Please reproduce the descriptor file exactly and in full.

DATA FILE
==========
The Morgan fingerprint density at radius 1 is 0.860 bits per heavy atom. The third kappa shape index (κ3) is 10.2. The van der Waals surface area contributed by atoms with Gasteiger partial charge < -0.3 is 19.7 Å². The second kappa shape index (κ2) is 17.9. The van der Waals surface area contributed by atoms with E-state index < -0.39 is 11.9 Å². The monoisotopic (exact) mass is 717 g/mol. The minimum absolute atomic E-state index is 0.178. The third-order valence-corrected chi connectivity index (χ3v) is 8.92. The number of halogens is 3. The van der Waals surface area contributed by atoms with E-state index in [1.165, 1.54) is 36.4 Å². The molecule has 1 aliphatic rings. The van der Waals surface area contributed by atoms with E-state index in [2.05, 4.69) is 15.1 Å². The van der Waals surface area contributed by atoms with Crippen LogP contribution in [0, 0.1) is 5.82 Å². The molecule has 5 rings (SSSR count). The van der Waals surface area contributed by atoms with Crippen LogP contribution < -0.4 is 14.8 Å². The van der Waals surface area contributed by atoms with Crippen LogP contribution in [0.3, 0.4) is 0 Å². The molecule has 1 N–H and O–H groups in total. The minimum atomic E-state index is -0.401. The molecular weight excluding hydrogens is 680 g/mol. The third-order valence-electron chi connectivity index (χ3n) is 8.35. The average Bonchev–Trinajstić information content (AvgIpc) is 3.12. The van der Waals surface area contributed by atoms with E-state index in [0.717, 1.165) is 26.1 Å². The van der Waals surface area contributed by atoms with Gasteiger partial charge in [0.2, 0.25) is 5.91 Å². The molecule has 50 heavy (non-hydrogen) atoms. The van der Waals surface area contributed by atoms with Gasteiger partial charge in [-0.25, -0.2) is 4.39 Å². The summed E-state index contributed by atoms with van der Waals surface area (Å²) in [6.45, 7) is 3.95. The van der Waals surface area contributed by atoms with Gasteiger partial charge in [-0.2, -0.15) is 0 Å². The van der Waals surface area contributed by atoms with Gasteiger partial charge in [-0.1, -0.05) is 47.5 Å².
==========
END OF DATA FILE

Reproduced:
The Morgan fingerprint density at radius 1 is 0.860 bits per heavy atom. The third kappa shape index (κ3) is 10.2. The van der Waals surface area contributed by atoms with Gasteiger partial charge < -0.3 is 19.7 Å². The second kappa shape index (κ2) is 17.9. The van der Waals surface area contributed by atoms with E-state index < -0.39 is 11.9 Å². The monoisotopic (exact) mass is 717 g/mol. The minimum absolute atomic E-state index is 0.178. The third-order valence-corrected chi connectivity index (χ3v) is 8.92. The number of halogens is 3. The van der Waals surface area contributed by atoms with E-state index in [1.165, 1.54) is 36.4 Å². The molecule has 1 aliphatic rings. The van der Waals surface area contributed by atoms with E-state index in [2.05, 4.69) is 15.1 Å². The van der Waals surface area contributed by atoms with Crippen LogP contribution in [0, 0.1) is 5.82 Å². The molecule has 5 rings (SSSR count). The van der Waals surface area contributed by atoms with Crippen LogP contribution < -0.4 is 14.8 Å². The van der Waals surface area contributed by atoms with Crippen LogP contribution in [0.3, 0.4) is 0 Å². The molecule has 1 N–H and O–H groups in total. The minimum atomic E-state index is -0.401. The molecular weight excluding hydrogens is 680 g/mol. The third-order valence-electron chi connectivity index (χ3n) is 8.35. The average Bonchev–Trinajstić information content (AvgIpc) is 3.12. The van der Waals surface area contributed by atoms with E-state index in [0.717, 1.165) is 26.1 Å². The van der Waals surface area contributed by atoms with Gasteiger partial charge in [0.2, 0.25) is 5.91 Å². The molecule has 50 heavy (non-hydrogen) atoms. The van der Waals surface area contributed by atoms with Gasteiger partial charge in [-0.25, -0.2) is 4.39 Å². The summed E-state index contributed by atoms with van der Waals surface area (Å²) in [6.45, 7) is 3.95. The van der Waals surface area contributed by atoms with Gasteiger partial charge in [-0.2, -0.15) is 0 Å². The van der Waals surface area contributed by atoms with Gasteiger partial charge in [-0.1, -0.05) is 47.5 Å².